Winners and losers in the new map of France

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Since François Hollande personally redrew the map of France in June as part of his local government reforms, the shape of the country's regions have been amended several times. However, French MPs recently voted to approve the latest version of the regional boundary changes, which now seems likely to form the new face of France. Mediapart has examined this regional structure, which reduces the number of regions from the current 22 to 13, to see what impact it will have on demographics, economic growth and employment. It seems clear that one result of the reforms will be to increase the wealth of already well-off regions and leave isolated areas languishing even further behind. Yannick Sanchez reports.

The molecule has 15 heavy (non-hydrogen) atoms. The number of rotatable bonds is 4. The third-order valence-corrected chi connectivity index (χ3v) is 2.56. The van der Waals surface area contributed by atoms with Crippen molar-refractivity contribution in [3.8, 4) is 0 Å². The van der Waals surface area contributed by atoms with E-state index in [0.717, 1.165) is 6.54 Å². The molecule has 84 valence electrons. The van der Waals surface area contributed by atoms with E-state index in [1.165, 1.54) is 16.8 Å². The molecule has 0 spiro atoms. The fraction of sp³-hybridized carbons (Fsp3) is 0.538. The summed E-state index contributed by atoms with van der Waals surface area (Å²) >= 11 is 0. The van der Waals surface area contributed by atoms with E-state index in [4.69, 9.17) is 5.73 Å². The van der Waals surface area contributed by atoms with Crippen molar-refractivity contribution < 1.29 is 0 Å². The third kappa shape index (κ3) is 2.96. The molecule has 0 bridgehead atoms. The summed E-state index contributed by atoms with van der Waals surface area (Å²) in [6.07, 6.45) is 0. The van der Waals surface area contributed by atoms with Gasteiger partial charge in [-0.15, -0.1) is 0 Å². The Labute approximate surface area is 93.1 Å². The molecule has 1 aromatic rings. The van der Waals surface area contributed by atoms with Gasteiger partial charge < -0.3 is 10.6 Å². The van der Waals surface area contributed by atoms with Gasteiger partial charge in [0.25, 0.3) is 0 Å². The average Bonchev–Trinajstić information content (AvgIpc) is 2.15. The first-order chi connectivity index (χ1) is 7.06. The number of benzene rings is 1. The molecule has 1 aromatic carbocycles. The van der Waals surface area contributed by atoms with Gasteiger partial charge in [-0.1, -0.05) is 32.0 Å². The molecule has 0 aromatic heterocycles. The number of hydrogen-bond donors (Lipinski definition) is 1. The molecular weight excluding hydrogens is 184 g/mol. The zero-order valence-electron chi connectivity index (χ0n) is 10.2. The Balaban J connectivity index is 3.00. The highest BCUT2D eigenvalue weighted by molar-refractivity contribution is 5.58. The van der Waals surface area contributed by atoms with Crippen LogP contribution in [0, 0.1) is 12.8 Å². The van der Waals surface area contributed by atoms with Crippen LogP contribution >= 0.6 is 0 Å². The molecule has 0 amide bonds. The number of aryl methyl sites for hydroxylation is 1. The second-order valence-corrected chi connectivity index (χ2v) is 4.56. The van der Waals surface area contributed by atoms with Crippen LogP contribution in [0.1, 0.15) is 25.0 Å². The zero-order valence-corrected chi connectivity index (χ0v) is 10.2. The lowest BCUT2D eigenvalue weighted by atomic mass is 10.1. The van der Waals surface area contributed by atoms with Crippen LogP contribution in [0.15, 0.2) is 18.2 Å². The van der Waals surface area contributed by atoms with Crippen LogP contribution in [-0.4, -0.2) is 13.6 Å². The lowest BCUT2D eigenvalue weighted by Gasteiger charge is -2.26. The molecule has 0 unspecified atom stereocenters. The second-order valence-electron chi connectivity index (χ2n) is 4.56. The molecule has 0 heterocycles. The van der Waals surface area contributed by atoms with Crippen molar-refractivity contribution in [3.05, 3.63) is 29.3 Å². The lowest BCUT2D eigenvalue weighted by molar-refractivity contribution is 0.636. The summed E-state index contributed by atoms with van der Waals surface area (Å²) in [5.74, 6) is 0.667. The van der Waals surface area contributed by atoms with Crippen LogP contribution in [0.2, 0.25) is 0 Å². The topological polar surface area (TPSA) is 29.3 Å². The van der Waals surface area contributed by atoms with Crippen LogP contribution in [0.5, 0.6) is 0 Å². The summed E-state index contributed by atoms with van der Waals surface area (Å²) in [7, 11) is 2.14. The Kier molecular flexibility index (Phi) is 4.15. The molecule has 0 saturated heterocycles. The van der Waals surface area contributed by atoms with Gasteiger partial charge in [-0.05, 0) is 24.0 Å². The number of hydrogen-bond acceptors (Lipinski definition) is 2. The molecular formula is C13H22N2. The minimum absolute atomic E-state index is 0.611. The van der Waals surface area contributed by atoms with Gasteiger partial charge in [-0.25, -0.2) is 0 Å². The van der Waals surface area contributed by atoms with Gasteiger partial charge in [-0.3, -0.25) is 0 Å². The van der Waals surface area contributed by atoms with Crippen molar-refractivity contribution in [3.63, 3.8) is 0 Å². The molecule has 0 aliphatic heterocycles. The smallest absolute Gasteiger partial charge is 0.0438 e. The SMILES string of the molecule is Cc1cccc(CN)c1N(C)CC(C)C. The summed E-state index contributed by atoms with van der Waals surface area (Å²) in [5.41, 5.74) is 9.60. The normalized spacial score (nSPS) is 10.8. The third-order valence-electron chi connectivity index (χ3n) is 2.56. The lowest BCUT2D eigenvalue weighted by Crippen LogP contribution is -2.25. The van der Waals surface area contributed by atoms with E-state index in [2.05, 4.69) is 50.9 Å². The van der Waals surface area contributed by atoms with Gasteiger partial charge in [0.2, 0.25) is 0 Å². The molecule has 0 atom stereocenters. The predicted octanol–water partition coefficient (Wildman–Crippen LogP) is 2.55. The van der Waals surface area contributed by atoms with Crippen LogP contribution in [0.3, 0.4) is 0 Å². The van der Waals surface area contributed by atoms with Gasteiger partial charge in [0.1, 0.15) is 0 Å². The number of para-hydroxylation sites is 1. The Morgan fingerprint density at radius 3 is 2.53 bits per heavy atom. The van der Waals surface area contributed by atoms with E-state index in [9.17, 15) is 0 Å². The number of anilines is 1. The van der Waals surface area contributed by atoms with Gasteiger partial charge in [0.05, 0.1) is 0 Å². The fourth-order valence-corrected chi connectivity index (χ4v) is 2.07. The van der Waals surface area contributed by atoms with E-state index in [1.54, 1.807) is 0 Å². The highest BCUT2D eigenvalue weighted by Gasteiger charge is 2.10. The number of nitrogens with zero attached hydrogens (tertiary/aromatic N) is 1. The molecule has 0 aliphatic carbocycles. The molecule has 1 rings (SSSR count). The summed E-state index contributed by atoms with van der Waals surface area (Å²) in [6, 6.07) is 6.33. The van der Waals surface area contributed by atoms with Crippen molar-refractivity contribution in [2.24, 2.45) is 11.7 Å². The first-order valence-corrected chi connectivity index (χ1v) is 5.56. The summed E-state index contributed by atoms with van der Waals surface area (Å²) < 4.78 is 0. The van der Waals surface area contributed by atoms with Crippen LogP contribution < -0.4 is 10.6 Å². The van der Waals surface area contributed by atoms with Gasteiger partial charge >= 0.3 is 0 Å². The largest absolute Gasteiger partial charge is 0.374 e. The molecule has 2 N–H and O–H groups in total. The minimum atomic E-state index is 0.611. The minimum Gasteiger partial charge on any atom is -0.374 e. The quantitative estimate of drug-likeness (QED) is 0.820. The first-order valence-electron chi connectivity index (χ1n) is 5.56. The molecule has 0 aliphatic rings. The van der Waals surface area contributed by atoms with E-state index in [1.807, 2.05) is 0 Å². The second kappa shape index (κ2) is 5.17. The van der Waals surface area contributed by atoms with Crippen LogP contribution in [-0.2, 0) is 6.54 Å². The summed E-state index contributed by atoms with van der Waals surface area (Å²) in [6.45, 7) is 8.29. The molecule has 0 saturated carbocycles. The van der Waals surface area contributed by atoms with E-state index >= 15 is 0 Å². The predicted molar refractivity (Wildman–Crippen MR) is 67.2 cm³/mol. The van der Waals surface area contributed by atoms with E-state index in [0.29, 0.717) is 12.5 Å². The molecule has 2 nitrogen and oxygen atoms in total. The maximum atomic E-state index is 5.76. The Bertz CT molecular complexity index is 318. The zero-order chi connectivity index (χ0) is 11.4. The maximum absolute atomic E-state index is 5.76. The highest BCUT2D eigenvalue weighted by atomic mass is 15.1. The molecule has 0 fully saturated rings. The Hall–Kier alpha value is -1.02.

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The planned redrawing of France's regional map to create bigger and, in theory, more powerful regions will lead to greater geographic inequality, an analysis by Mediapart has shown. The reform, approved in outline by French MPs on July 23rd, will cut the number of French regions from 22 to 13 by merging many of them into larger super-regions. The changes will mean that just three of the regions will share half of the country's wealth between them. At the same time smaller regions such as Brittany in west France and the Centre will be among the poorest. Other consequences include a larger elderly population for the new super-region based around Aquitaine in south-west France. Another key question which arises – and which is so far unanswered - is how can the reforms save the 12 billion to 25 billion euros that supporters claim, without cutting public services?